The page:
What is the last word on migraine and PFOs?

This is surely one of neurology’s bug bears, the old chestnut. Just when one generation of neurologists thinks it has buried and sealed it in an impervious crypt, it resurrects to haunt the next breed. This cyclical and macabre dance of migraine and PFOs evokes a sense of deja vu every time it comes around. And each spawn of neurologists predictably picks up the gauntlet, answers the call to arms, and sets out to slaughter the ghost of migraines past.

By Lille1982 – Own work, Public Domain, https://commons.wikimedia.org/w/index.php?curid=9682382

But let’s take a step back to basics with some definitions. The foramen ovale is just a ‘hole in the heart‘ between the right and left atria, or upper heart chambers. It is essential in foetal life because it enables circulating blood to bypass the superfluous foetal lungs (apologies to readers across the Atlantic for the superfluous ‘o’!). However, after birth, when blood needs to circulate through the now indispensable lungs, the foramen ovale becomes irrelevant. In most people, the foramen ovale humbly accepts its fate, crawls to a corner, and closes shop. But foramen ovales in some people are recalcitrant; standing their ground, they endure and survive as PFOs.

By DrJanaOfficial – Own work, CC BY-SA 4.0, https://commons.wikimedia.org/w/index.php?curid=50477765

It is not clear how the myth started, but stories of migraine cure following surgical closure of PFO spread rapidly and widely. Very soon, migraineurs where demanding echocardiograms to check if they have PFOs lurking in their tickers. Research trials investigating this issue started as a trickle, and very soon become a flood. But rather than shed light, the conflicting results intensified the darkness. That is, until some indignant and determined neurologists and cardiologists set out to settle the matter once and for all. And the onslaught came in three waves of studies.

MIGRAINE. aka Tman on Flickr. https://www.flickr.com/photos/rundwolf/331545021

The first wave in the attempt to slay the beast of migraine and PFO was a trial published in the journal Headache. Davinia Larrosa and colleagues studied 183 people with migraine and found that, whilst PFOs were larger and more permanent in people with migraine, there was no relationship between patent foramen ovale and migraine frequency.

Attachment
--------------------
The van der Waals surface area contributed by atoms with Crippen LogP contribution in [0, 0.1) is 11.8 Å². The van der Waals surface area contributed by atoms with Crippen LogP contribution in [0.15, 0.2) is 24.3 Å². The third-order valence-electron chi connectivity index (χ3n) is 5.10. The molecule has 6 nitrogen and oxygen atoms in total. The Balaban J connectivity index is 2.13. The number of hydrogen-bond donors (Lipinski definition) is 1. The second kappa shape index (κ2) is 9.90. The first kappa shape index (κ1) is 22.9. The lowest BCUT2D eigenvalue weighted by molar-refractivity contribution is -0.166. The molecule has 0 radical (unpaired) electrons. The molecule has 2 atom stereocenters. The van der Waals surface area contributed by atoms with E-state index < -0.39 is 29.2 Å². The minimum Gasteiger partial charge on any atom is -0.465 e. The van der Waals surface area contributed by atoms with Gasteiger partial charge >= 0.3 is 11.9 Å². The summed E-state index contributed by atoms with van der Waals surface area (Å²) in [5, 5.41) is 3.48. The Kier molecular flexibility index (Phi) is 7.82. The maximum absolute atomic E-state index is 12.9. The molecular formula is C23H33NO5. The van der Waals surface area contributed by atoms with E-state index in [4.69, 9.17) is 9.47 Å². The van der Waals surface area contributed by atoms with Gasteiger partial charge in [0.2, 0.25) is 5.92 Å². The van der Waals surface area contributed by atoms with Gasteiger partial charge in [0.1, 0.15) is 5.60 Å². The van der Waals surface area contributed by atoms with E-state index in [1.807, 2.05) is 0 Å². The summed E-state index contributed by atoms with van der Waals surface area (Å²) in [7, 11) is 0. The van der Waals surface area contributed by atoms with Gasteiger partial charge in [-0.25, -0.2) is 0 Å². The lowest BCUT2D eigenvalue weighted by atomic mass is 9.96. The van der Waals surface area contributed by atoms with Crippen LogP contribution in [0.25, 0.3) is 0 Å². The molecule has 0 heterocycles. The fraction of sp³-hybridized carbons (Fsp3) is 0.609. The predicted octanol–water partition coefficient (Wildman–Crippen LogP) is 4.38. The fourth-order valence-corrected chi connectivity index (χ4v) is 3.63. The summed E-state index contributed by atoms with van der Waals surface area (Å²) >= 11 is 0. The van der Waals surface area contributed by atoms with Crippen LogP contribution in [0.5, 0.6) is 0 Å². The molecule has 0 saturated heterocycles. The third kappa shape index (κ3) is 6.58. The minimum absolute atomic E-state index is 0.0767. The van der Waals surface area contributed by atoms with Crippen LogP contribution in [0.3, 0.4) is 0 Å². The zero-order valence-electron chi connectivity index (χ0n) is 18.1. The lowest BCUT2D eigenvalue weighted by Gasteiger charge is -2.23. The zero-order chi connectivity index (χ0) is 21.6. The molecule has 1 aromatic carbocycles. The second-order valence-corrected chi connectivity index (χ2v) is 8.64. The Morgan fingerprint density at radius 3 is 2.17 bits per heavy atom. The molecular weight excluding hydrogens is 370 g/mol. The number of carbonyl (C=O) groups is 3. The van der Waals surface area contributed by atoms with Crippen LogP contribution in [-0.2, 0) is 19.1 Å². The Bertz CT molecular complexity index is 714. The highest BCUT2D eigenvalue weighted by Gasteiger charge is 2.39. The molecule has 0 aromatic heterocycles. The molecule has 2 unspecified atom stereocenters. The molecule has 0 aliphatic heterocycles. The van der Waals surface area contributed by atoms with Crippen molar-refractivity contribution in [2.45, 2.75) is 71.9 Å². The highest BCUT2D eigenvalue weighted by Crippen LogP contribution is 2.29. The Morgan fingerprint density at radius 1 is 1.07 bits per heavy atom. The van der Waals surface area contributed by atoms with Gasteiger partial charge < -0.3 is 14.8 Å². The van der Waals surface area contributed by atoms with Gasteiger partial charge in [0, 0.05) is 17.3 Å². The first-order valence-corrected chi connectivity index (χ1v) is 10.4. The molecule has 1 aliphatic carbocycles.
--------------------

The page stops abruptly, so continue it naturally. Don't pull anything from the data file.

Migraine spectrum. JoanDragonfly on Flickr. https://www.flickr.com/photos/joandragonfly/26221136058

The second wave was a study published in the European Heart Journal by Heinrich Mattle and colleagues. In their PRIMA trial (Percutaneous Closure of PFO in Migraine with Aura), they blindly allocated or randomized half of their subjects with refractory migraine and PFO to have PFO closure surgery. And their verdict was, PFO closure did nothing to reduce the frequency of migraine.

Open the key to your heart. Maria Eklind on Flickr. https://www.flickr.com/photos/mariaeklind/24659701809

The third wave, launched by Nauman Tariq and colleagues, took a different tack. They carried out a detailed review of practically all the studies that had addressed the subject. Their brilliantly titled paper, “Patent foramen ovale and migraine: closing the debate, reflected their ambition to settle the question once and for all. After an arduous trawl through the literature, and a mind-blowing crunching of statistics, the authors came to the conclusions that “there is no good quality evidence to support a link between migraine and PFO“, and “closure of PFO for migraine prevention does not significantly reduce the intensity and severity of migraine“.